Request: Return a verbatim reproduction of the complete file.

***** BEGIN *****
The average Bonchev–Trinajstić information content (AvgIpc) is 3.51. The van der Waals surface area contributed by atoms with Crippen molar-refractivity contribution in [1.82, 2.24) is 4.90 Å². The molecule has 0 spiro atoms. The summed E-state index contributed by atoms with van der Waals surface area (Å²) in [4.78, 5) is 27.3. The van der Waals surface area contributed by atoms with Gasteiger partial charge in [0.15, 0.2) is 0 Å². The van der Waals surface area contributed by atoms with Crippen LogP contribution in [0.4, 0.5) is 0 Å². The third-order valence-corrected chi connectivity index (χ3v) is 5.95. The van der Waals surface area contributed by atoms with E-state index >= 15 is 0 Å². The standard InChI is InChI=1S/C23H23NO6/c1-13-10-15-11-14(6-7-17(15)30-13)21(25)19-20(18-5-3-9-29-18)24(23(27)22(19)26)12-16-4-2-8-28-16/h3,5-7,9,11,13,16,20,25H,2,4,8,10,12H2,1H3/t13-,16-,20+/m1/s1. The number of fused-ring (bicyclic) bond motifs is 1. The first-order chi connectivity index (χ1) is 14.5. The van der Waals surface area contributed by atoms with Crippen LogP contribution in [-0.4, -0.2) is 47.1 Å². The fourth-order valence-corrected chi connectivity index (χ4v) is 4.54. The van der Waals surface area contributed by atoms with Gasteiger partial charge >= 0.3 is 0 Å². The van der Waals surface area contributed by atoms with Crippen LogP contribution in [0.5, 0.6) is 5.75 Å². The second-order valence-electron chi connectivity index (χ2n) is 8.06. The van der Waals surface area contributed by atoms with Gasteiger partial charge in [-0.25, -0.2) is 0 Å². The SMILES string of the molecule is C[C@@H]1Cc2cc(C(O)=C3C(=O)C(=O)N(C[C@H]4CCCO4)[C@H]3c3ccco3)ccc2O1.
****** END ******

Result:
The average Bonchev–Trinajstić information content (AvgIpc) is 3.51. The van der Waals surface area contributed by atoms with Crippen molar-refractivity contribution in [1.82, 2.24) is 4.90 Å². The molecule has 0 spiro atoms. The summed E-state index contributed by atoms with van der Waals surface area (Å²) in [4.78, 5) is 27.3. The van der Waals surface area contributed by atoms with Gasteiger partial charge in [0.15, 0.2) is 0 Å². The van der Waals surface area contributed by atoms with Crippen LogP contribution in [0.4, 0.5) is 0 Å². The third-order valence-corrected chi connectivity index (χ3v) is 5.95. The van der Waals surface area contributed by atoms with E-state index >= 15 is 0 Å². The standard InChI is InChI=1S/C23H23NO6/c1-13-10-15-11-14(6-7-17(15)30-13)21(25)19-20(18-5-3-9-29-18)24(23(27)22(19)26)12-16-4-2-8-28-16/h3,5-7,9,11,13,16,20,25H,2,4,8,10,12H2,1H3/t13-,16-,20+/m1/s1. The number of fused-ring (bicyclic) bond motifs is 1. The first-order chi connectivity index (χ1) is 14.5. The van der Waals surface area contributed by atoms with Crippen LogP contribution in [-0.4, -0.2) is 47.1 Å². The fourth-order valence-corrected chi connectivity index (χ4v) is 4.54. The van der Waals surface area contributed by atoms with Gasteiger partial charge >= 0.3 is 0 Å². The van der Waals surface area contributed by atoms with Crippen LogP contribution in [0.5, 0.6) is 5.75 Å². The second-order valence-electron chi connectivity index (χ2n) is 8.06. The van der Waals surface area contributed by atoms with Gasteiger partial charge in [-0.25, -0.2) is 0 Å². The SMILES string of the molecule is C[C@@H]1Cc2cc(C(O)=C3C(=O)C(=O)N(C[C@H]4CCCO4)[C@H]3c3ccco3)ccc2O1.